Tips for Success with Access Assurance Suite

November 28, 2017

So you’re using Core Access Assurance Suite (AAS). Maybe you’ve been using it for a while and have a routine down – but there may be ways to make your experience with this program even better.

Every now and then it’s important to reassess the tools you are using to see how you can get more out of them. Today’s post is to share a few tips to help create a better user experience with the product through regular maintenance activities.

Let’s start with a tip regarding maintenance that we recommend. Just like the regular maintenance done for the car you drive, oil changes don’t occur while you are actually driving your car down the road. This just screams messy. The same goes for AAS. Be sure to stop the Access Assurance Suite Windows Services before installing and applying Windows updates on your application servers to avoid potential corruption in the OS layer – which may result in the need to reinstall Core Access Assurance Suite software. We offer PowerShell scripts for stopping and starting these services in the proper order in coordination with applying Windows updates.  The scripts are available in the Core Security Support community site.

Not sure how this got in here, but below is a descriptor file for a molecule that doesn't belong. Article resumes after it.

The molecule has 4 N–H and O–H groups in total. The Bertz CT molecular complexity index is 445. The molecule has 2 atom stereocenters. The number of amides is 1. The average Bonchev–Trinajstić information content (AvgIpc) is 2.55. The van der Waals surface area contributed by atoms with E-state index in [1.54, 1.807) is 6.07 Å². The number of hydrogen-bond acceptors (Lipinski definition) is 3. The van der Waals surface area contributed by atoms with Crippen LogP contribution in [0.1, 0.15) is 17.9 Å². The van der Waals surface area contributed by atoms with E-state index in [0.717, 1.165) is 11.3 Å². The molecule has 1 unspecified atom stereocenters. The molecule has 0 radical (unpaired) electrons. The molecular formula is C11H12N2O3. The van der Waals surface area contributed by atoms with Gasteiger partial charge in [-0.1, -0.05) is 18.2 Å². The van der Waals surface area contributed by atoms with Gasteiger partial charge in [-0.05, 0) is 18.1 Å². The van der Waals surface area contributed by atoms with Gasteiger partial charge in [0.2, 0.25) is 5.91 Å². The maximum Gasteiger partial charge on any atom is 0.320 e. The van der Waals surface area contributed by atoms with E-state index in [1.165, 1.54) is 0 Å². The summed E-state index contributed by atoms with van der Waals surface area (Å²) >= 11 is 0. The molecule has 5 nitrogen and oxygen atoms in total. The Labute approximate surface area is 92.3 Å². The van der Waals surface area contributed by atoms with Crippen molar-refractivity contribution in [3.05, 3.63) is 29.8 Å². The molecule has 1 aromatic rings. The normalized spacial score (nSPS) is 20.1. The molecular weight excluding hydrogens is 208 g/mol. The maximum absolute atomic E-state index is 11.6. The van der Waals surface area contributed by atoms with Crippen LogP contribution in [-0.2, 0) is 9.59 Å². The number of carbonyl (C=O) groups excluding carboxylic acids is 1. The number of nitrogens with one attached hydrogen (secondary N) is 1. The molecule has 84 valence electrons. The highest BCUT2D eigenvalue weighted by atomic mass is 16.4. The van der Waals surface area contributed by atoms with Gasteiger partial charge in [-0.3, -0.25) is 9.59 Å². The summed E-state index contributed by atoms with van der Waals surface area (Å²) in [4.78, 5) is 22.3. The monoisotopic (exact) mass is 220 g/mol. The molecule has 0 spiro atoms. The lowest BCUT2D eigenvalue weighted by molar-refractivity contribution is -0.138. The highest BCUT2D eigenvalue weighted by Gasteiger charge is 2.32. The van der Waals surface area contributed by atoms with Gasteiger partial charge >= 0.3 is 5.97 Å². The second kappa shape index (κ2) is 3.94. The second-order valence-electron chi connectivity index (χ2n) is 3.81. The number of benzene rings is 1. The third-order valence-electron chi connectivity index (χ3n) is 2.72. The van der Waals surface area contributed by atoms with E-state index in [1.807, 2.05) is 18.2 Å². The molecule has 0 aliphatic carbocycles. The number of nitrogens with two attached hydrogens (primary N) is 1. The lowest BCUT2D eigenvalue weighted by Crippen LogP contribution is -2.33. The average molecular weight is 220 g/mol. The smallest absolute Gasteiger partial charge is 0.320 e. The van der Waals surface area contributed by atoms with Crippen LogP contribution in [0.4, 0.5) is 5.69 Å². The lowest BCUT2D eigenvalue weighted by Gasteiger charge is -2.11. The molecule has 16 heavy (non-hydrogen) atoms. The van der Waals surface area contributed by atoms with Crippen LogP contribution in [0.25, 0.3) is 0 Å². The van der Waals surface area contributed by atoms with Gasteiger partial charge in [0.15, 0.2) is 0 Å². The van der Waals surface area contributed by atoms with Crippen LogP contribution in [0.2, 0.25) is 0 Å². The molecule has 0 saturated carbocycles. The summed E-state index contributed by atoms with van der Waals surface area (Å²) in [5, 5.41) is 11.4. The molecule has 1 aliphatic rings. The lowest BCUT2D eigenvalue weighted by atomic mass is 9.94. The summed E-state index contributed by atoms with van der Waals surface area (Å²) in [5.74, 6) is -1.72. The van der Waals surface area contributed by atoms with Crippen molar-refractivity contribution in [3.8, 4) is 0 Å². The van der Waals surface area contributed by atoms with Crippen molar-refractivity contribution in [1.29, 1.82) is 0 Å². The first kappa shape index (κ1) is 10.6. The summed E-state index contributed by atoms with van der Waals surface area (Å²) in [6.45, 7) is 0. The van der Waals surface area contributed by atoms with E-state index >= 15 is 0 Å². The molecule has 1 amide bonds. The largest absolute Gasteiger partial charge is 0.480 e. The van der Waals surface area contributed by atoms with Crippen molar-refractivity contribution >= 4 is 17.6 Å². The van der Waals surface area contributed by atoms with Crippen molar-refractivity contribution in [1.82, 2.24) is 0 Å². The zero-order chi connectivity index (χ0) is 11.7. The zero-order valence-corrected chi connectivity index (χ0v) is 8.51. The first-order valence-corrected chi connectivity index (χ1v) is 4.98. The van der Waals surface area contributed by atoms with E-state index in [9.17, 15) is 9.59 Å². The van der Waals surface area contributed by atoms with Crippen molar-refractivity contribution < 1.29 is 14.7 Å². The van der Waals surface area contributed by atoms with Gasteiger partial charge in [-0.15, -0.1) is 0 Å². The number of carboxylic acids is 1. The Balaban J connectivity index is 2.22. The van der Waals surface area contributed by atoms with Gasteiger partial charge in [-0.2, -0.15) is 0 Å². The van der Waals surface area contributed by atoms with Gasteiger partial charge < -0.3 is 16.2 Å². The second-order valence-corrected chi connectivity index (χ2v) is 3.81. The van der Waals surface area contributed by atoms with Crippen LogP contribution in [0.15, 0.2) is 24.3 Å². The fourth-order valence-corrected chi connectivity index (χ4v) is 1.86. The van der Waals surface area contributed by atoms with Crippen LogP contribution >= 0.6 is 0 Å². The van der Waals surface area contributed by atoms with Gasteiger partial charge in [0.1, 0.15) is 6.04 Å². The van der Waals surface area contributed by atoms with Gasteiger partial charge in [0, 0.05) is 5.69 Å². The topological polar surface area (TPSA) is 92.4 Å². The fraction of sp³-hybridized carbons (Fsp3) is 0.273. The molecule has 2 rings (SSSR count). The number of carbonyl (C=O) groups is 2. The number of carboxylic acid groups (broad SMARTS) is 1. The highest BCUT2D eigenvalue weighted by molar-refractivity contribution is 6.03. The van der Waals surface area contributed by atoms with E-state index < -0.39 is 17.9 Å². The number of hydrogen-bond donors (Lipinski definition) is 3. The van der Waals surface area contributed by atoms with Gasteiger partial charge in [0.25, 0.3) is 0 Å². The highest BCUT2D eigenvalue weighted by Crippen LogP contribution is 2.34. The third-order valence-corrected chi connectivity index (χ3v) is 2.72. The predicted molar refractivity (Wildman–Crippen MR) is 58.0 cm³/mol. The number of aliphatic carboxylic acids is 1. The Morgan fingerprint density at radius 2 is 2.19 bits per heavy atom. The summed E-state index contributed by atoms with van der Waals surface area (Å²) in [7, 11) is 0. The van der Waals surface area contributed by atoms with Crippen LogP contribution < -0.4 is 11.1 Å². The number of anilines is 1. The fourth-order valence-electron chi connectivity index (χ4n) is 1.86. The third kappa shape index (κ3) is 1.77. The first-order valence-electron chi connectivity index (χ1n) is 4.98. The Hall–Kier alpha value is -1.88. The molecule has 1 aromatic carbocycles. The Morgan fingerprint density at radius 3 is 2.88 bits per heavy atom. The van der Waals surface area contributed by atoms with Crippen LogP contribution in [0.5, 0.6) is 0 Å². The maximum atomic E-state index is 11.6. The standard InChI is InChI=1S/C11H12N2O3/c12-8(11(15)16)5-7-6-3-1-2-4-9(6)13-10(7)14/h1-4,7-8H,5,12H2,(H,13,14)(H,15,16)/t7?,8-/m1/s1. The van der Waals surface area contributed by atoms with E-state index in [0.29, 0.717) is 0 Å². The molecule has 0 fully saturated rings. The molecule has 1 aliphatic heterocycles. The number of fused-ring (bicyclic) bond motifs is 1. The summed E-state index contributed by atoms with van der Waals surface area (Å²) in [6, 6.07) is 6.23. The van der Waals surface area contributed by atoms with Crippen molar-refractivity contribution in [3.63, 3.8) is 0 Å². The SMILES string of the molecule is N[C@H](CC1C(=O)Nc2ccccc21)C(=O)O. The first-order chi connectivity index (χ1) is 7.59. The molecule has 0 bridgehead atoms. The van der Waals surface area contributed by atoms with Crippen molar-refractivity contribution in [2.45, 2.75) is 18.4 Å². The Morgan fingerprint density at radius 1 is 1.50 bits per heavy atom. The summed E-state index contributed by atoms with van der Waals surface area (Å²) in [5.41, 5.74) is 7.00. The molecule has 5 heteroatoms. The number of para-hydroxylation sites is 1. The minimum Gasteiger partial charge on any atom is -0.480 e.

Another maintenance tip is to regularly archive your log files.  It’s recommended to archive the log files generated by AAS to keep them at a manageable size to ease your own investigation activities, as well as when working on a support case with our customer support staff. As mentioned above, the PowerShell script also has an option to archive the logs after stopping the services and before restarting them.  This script can help you coordinate stopping the services for Windows updates and for archiving log files at the same time. 

Our final tip is a maintenance task to help with database performance.  We encourage having your DBAs run Microsoft’s recommended Maintenance Plans on the Access Assurance Suite database. At a minimum, you or the DBA can regularly run the “sp_updatestats” stored procedure for gaining performance optimization for database activities.  We have seen that stored procedure help reduce the time for execution of identity mapping rules from hours to seconds.  An optimized database is a happy database.

Sometimes it’s not the biggest tip in the book that can help you improve your work with different software. Implementing simple fixes helps to create the momentum needed in order to continue to challenge and push for more out of the products you’re using. All of these are things you can start doing today, so see if with these tips implemented, you find yourself having more success when it comes to AAS.

For more information, on these tips and tricks, take a look at the slide deck from the CONNECT 2017 event held in Atlanta this past October.

  • Identity and Access Management

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